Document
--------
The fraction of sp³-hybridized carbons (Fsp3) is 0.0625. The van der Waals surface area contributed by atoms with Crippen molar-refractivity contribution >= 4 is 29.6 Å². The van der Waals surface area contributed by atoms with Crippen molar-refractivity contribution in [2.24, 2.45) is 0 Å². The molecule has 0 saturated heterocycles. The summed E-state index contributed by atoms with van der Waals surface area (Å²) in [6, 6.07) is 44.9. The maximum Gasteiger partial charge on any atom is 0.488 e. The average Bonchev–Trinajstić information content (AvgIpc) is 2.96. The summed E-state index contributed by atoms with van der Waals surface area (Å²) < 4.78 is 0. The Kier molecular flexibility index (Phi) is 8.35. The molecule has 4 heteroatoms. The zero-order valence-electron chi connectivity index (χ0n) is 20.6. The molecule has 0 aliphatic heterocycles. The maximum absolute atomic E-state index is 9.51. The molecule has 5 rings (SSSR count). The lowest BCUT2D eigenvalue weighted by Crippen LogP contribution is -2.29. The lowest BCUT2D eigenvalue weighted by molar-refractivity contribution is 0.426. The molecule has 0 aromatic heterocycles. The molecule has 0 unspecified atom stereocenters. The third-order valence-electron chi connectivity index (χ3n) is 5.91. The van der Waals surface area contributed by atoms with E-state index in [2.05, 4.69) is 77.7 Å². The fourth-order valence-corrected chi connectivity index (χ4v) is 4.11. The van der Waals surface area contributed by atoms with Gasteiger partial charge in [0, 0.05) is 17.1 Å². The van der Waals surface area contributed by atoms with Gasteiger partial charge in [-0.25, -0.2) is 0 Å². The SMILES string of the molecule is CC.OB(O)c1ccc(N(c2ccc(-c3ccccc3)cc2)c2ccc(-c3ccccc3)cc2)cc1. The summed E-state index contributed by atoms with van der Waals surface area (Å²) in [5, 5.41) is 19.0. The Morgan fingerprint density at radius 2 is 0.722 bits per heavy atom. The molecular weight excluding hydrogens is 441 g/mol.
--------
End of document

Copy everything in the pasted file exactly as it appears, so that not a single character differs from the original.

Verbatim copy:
The fraction of sp³-hybridized carbons (Fsp3) is 0.0625. The van der Waals surface area contributed by atoms with Crippen molar-refractivity contribution >= 4 is 29.6 Å². The van der Waals surface area contributed by atoms with Crippen molar-refractivity contribution in [2.24, 2.45) is 0 Å². The molecule has 0 saturated heterocycles. The summed E-state index contributed by atoms with van der Waals surface area (Å²) in [6, 6.07) is 44.9. The maximum Gasteiger partial charge on any atom is 0.488 e. The average Bonchev–Trinajstić information content (AvgIpc) is 2.96. The summed E-state index contributed by atoms with van der Waals surface area (Å²) < 4.78 is 0. The Kier molecular flexibility index (Phi) is 8.35. The molecule has 4 heteroatoms. The zero-order valence-electron chi connectivity index (χ0n) is 20.6. The molecule has 0 aliphatic heterocycles. The maximum absolute atomic E-state index is 9.51. The molecule has 5 rings (SSSR count). The lowest BCUT2D eigenvalue weighted by Crippen LogP contribution is -2.29. The lowest BCUT2D eigenvalue weighted by molar-refractivity contribution is 0.426. The molecule has 0 aromatic heterocycles. The molecule has 0 unspecified atom stereocenters. The third-order valence-electron chi connectivity index (χ3n) is 5.91. The van der Waals surface area contributed by atoms with E-state index in [2.05, 4.69) is 77.7 Å². The fourth-order valence-corrected chi connectivity index (χ4v) is 4.11. The van der Waals surface area contributed by atoms with Gasteiger partial charge in [0, 0.05) is 17.1 Å². The van der Waals surface area contributed by atoms with Gasteiger partial charge in [-0.25, -0.2) is 0 Å². The SMILES string of the molecule is CC.OB(O)c1ccc(N(c2ccc(-c3ccccc3)cc2)c2ccc(-c3ccccc3)cc2)cc1. The summed E-state index contributed by atoms with van der Waals surface area (Å²) in [5, 5.41) is 19.0. The Morgan fingerprint density at radius 2 is 0.722 bits per heavy atom. The molecular weight excluding hydrogens is 441 g/mol.